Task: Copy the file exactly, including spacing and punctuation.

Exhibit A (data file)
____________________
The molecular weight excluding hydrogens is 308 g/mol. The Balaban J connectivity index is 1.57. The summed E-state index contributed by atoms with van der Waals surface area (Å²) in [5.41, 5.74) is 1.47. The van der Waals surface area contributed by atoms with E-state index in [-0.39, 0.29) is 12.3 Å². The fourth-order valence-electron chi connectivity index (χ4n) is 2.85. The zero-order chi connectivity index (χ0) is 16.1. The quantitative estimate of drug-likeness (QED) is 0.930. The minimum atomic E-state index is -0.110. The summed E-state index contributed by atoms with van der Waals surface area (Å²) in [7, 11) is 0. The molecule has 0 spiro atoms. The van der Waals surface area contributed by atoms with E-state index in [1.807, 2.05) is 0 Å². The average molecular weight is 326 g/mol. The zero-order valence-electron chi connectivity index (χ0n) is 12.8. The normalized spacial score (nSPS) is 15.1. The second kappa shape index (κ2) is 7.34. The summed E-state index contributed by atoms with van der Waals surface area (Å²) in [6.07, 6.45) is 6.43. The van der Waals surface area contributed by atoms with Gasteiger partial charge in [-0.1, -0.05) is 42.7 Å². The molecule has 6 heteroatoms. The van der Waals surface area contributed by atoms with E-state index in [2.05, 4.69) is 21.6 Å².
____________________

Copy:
The molecular weight excluding hydrogens is 308 g/mol. The Balaban J connectivity index is 1.57. The summed E-state index contributed by atoms with van der Waals surface area (Å²) in [5.41, 5.74) is 1.47. The van der Waals surface area contributed by atoms with E-state index in [-0.39, 0.29) is 12.3 Å². The fourth-order valence-electron chi connectivity index (χ4n) is 2.85. The zero-order chi connectivity index (χ0) is 16.1. The quantitative estimate of drug-likeness (QED) is 0.930. The minimum atomic E-state index is -0.110. The summed E-state index contributed by atoms with van der Waals surface area (Å²) in [7, 11) is 0. The molecule has 0 spiro atoms. The van der Waals surface area contributed by atoms with E-state index in [1.807, 2.05) is 0 Å². The average molecular weight is 326 g/mol. The zero-order valence-electron chi connectivity index (χ0n) is 12.8. The normalized spacial score (nSPS) is 15.1. The second kappa shape index (κ2) is 7.34. The summed E-state index contributed by atoms with van der Waals surface area (Å²) in [6.07, 6.45) is 6.43. The van der Waals surface area contributed by atoms with Gasteiger partial charge in [-0.1, -0.05) is 42.7 Å². The molecule has 6 heteroatoms. The van der Waals surface area contributed by atoms with E-state index in [2.05, 4.69) is 21.6 Å².